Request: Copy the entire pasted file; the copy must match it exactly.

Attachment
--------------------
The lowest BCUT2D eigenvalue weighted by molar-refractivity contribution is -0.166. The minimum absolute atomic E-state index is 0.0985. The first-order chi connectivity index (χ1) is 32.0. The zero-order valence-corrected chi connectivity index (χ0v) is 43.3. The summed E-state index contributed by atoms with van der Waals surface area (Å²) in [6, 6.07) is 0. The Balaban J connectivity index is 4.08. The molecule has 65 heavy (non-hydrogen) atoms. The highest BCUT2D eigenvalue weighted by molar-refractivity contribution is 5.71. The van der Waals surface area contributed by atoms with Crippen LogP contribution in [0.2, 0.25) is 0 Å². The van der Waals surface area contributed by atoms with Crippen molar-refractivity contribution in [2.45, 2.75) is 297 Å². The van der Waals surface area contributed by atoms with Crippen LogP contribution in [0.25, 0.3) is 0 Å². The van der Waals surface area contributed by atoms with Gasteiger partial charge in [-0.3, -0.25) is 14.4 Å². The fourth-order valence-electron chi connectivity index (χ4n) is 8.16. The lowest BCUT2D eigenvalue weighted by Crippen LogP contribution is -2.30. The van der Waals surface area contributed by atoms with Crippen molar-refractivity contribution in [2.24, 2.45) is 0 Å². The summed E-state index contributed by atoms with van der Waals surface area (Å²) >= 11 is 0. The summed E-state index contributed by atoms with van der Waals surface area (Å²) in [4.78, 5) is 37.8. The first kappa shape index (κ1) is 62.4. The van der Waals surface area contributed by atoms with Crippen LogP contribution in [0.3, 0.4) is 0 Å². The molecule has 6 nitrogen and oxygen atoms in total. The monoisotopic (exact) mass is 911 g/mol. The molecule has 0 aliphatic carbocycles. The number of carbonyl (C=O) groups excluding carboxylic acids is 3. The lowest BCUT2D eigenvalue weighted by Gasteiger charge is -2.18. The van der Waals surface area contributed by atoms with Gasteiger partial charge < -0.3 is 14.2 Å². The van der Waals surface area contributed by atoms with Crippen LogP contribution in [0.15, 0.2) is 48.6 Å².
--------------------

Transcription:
The lowest BCUT2D eigenvalue weighted by molar-refractivity contribution is -0.166. The minimum absolute atomic E-state index is 0.0985. The first-order chi connectivity index (χ1) is 32.0. The zero-order valence-corrected chi connectivity index (χ0v) is 43.3. The summed E-state index contributed by atoms with van der Waals surface area (Å²) in [6, 6.07) is 0. The Balaban J connectivity index is 4.08. The molecule has 65 heavy (non-hydrogen) atoms. The highest BCUT2D eigenvalue weighted by molar-refractivity contribution is 5.71. The van der Waals surface area contributed by atoms with Crippen LogP contribution in [0.2, 0.25) is 0 Å². The van der Waals surface area contributed by atoms with Crippen molar-refractivity contribution in [2.45, 2.75) is 297 Å². The van der Waals surface area contributed by atoms with Crippen LogP contribution in [0.25, 0.3) is 0 Å². The van der Waals surface area contributed by atoms with Gasteiger partial charge in [-0.3, -0.25) is 14.4 Å². The fourth-order valence-electron chi connectivity index (χ4n) is 8.16. The lowest BCUT2D eigenvalue weighted by Crippen LogP contribution is -2.30. The van der Waals surface area contributed by atoms with Crippen molar-refractivity contribution in [2.24, 2.45) is 0 Å². The summed E-state index contributed by atoms with van der Waals surface area (Å²) >= 11 is 0. The summed E-state index contributed by atoms with van der Waals surface area (Å²) in [4.78, 5) is 37.8. The first kappa shape index (κ1) is 62.4. The van der Waals surface area contributed by atoms with Crippen LogP contribution in [0.3, 0.4) is 0 Å². The molecule has 6 nitrogen and oxygen atoms in total. The monoisotopic (exact) mass is 911 g/mol. The molecule has 0 aliphatic carbocycles. The number of carbonyl (C=O) groups excluding carboxylic acids is 3. The lowest BCUT2D eigenvalue weighted by Gasteiger charge is -2.18. The van der Waals surface area contributed by atoms with Gasteiger partial charge < -0.3 is 14.2 Å². The van der Waals surface area contributed by atoms with Crippen LogP contribution in [0.15, 0.2) is 48.6 Å².